A judge on Tuesday rejected an attempt to salvage a proposed charter amendment on the future of policing in Minneapolis, days before early and absentee voting began in the city where George Floyd died in police custody. No votes will be counted on the question. .
Hennepin County District Judge Jamie Anderson said the new language “does not ensure that voters are able to understand the essential purpose of the proposed amendment. It is unfair and misleading.”
An appeal of the 11th hour is expected. The Yes 4 Minneapolis campaign, which led the pro-Amendment campaign, petitioned the Minnesota Supreme Court ahead of time to hear an expedited appeal in case it lost.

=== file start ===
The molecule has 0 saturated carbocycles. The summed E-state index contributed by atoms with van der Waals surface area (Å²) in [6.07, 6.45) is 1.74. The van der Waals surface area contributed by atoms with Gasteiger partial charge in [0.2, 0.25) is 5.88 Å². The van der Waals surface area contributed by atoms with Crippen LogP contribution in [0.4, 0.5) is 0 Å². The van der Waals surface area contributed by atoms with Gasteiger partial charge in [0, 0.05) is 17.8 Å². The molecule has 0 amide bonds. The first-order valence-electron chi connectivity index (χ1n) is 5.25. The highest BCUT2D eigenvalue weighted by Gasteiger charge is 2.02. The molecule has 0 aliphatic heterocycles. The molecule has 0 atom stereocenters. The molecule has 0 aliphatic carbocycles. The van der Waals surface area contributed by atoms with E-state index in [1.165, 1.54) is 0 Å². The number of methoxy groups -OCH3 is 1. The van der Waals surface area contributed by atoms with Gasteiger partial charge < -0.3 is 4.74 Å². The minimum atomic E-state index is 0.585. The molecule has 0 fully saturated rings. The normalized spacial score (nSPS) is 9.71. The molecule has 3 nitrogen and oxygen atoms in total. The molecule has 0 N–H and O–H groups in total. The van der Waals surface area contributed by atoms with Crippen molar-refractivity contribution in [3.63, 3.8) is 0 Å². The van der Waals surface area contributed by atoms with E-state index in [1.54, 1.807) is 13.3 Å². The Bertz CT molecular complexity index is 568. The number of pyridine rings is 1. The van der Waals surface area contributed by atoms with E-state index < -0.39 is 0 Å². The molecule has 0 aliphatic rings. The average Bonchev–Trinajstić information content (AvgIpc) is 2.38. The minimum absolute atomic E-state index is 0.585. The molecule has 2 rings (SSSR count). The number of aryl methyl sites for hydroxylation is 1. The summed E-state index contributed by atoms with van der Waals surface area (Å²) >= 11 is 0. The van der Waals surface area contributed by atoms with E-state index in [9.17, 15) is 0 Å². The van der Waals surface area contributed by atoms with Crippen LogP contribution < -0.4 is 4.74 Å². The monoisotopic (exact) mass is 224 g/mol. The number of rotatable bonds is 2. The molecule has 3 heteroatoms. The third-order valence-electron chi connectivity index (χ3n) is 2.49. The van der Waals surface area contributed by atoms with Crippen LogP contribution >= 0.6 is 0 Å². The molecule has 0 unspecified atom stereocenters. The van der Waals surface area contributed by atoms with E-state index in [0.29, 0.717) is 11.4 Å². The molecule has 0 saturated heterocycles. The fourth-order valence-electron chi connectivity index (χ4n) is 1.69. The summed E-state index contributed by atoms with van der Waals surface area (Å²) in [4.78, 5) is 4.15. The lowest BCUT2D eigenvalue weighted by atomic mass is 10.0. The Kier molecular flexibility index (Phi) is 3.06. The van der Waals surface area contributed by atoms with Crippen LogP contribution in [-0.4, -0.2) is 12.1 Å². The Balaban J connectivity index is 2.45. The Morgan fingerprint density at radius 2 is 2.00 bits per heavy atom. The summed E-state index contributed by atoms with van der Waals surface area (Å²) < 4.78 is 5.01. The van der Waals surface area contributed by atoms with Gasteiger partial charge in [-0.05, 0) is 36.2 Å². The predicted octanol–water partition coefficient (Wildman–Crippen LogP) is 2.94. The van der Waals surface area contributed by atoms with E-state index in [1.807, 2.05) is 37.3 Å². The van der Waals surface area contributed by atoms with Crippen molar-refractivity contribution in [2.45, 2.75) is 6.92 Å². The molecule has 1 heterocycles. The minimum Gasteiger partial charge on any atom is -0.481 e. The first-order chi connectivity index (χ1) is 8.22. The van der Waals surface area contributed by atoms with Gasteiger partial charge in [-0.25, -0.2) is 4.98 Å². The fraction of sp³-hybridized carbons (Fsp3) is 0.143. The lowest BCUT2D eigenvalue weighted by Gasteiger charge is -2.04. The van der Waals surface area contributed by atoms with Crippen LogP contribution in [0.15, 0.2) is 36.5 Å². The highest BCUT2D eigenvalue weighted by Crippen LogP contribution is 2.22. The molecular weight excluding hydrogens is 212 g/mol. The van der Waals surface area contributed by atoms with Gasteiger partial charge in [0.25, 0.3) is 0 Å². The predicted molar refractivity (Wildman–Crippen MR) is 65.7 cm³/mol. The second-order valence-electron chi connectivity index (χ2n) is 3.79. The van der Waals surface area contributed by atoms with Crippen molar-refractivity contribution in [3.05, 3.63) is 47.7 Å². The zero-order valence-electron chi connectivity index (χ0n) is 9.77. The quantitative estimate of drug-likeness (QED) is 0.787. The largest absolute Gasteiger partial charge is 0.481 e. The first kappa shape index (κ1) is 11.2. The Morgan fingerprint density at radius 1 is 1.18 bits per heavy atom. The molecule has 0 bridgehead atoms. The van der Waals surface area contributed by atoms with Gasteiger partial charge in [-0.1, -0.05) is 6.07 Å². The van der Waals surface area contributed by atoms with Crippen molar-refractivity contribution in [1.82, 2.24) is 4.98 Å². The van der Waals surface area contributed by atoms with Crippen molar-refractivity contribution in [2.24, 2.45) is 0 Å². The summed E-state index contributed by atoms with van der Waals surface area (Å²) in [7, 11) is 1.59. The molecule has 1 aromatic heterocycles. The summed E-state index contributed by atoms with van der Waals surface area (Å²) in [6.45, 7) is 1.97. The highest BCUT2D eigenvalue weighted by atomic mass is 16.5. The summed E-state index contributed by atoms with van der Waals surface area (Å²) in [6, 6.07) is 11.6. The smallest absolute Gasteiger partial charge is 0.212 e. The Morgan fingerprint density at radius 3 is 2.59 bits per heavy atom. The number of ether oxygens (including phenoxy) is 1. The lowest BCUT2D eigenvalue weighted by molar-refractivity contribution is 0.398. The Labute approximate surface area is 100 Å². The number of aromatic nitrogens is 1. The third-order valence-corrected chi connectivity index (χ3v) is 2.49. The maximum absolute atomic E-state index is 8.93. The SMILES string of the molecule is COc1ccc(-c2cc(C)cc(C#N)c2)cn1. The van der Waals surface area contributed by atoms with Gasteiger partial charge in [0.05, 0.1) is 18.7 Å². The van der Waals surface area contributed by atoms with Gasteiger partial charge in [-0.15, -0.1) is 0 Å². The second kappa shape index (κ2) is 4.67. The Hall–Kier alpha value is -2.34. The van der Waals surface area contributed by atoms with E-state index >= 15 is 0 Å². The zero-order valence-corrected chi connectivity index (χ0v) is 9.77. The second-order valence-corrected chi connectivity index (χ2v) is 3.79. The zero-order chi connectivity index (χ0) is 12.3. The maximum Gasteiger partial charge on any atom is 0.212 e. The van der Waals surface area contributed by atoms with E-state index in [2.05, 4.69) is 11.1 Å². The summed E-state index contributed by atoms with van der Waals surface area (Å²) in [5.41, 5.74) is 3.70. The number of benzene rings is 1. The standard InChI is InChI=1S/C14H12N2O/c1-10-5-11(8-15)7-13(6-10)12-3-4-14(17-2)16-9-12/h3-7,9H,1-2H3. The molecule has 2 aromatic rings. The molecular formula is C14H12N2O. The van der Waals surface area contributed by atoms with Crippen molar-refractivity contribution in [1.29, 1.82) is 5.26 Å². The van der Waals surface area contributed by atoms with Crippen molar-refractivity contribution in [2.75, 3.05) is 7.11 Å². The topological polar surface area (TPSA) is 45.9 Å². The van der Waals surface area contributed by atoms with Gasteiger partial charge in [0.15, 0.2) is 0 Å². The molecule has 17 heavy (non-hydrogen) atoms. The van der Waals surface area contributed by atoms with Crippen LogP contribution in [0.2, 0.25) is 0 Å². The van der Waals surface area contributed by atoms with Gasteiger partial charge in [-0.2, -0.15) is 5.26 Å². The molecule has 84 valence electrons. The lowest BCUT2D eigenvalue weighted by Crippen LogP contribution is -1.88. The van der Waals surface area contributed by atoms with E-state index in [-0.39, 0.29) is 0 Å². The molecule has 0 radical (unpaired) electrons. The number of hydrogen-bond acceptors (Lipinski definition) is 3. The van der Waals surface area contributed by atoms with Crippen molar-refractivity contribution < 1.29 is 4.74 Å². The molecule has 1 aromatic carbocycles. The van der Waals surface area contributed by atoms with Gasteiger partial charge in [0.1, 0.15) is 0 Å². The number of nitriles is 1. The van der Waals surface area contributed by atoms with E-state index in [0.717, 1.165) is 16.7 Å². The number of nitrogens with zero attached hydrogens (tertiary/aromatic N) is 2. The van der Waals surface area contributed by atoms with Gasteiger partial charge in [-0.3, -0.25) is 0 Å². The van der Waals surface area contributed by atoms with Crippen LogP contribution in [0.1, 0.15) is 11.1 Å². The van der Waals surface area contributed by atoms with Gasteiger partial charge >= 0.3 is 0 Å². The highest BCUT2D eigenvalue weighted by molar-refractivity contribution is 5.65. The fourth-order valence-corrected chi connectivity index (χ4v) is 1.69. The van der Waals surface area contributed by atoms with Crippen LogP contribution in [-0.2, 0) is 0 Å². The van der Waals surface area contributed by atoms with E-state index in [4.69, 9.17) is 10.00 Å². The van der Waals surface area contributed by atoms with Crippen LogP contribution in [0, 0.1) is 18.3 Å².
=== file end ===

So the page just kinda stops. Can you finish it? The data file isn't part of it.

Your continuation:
The proposal has its roots in the “defund the police” movement, which gained momentum following Floyd’s death last summer, sparking protests, civil unrest and a national reckoning on racial justice.
The city council updated the language last week, just hours after Anderson ordered the first ballot to be closed because it was “vague, vague and incapable of implementation.”
The ballots are on the printer now. Anderson’s order allows the use of questionable ballots, but prevents election officials from counting votes on the issue.